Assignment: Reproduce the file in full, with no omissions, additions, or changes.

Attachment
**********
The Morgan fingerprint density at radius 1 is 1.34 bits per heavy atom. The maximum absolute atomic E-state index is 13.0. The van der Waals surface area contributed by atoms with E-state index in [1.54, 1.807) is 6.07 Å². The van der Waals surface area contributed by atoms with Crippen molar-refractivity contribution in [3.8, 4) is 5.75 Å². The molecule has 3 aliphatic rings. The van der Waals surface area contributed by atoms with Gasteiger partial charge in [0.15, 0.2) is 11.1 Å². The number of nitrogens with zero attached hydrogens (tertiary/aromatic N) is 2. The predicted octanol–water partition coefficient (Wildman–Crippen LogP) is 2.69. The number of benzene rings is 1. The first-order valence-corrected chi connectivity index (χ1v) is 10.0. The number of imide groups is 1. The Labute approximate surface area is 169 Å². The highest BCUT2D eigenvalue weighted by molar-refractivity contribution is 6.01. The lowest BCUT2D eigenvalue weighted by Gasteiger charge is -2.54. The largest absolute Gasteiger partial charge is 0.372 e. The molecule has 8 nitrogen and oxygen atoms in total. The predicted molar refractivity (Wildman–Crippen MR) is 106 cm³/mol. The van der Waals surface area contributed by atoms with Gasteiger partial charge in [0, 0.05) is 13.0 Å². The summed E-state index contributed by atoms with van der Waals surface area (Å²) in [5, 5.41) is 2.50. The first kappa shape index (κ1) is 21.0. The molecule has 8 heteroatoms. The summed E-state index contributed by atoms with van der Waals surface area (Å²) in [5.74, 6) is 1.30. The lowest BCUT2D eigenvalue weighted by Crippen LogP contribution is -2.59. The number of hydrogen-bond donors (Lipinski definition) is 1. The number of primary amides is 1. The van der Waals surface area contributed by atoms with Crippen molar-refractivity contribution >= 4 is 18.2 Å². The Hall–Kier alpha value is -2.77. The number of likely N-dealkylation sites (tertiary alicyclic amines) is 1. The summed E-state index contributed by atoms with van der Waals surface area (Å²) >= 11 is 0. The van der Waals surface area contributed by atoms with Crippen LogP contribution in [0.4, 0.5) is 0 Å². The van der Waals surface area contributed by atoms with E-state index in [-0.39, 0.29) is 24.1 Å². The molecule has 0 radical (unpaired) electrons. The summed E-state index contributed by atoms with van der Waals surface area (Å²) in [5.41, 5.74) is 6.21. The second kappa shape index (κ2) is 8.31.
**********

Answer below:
The Morgan fingerprint density at radius 1 is 1.34 bits per heavy atom. The maximum absolute atomic E-state index is 13.0. The van der Waals surface area contributed by atoms with E-state index in [1.54, 1.807) is 6.07 Å². The van der Waals surface area contributed by atoms with Crippen molar-refractivity contribution in [3.8, 4) is 5.75 Å². The molecule has 3 aliphatic rings. The van der Waals surface area contributed by atoms with Gasteiger partial charge in [0.15, 0.2) is 11.1 Å². The number of nitrogens with zero attached hydrogens (tertiary/aromatic N) is 2. The predicted octanol–water partition coefficient (Wildman–Crippen LogP) is 2.69. The number of benzene rings is 1. The first-order valence-corrected chi connectivity index (χ1v) is 10.0. The number of imide groups is 1. The Labute approximate surface area is 169 Å². The highest BCUT2D eigenvalue weighted by molar-refractivity contribution is 6.01. The lowest BCUT2D eigenvalue weighted by Gasteiger charge is -2.54. The largest absolute Gasteiger partial charge is 0.372 e. The molecule has 8 nitrogen and oxygen atoms in total. The predicted molar refractivity (Wildman–Crippen MR) is 106 cm³/mol. The van der Waals surface area contributed by atoms with Gasteiger partial charge in [0, 0.05) is 13.0 Å². The summed E-state index contributed by atoms with van der Waals surface area (Å²) in [5, 5.41) is 2.50. The first kappa shape index (κ1) is 21.0. The molecule has 8 heteroatoms. The summed E-state index contributed by atoms with van der Waals surface area (Å²) in [5.74, 6) is 1.30. The lowest BCUT2D eigenvalue weighted by Crippen LogP contribution is -2.59. The number of hydrogen-bond donors (Lipinski definition) is 1. The number of primary amides is 1. The van der Waals surface area contributed by atoms with Crippen molar-refractivity contribution >= 4 is 18.2 Å². The Hall–Kier alpha value is -2.77. The number of likely N-dealkylation sites (tertiary alicyclic amines) is 1. The summed E-state index contributed by atoms with van der Waals surface area (Å²) >= 11 is 0. The van der Waals surface area contributed by atoms with Crippen LogP contribution in [0.4, 0.5) is 0 Å². The van der Waals surface area contributed by atoms with E-state index in [-0.39, 0.29) is 24.1 Å². The molecule has 0 radical (unpaired) electrons. The summed E-state index contributed by atoms with van der Waals surface area (Å²) in [5.41, 5.74) is 6.21. The second kappa shape index (κ2) is 8.31.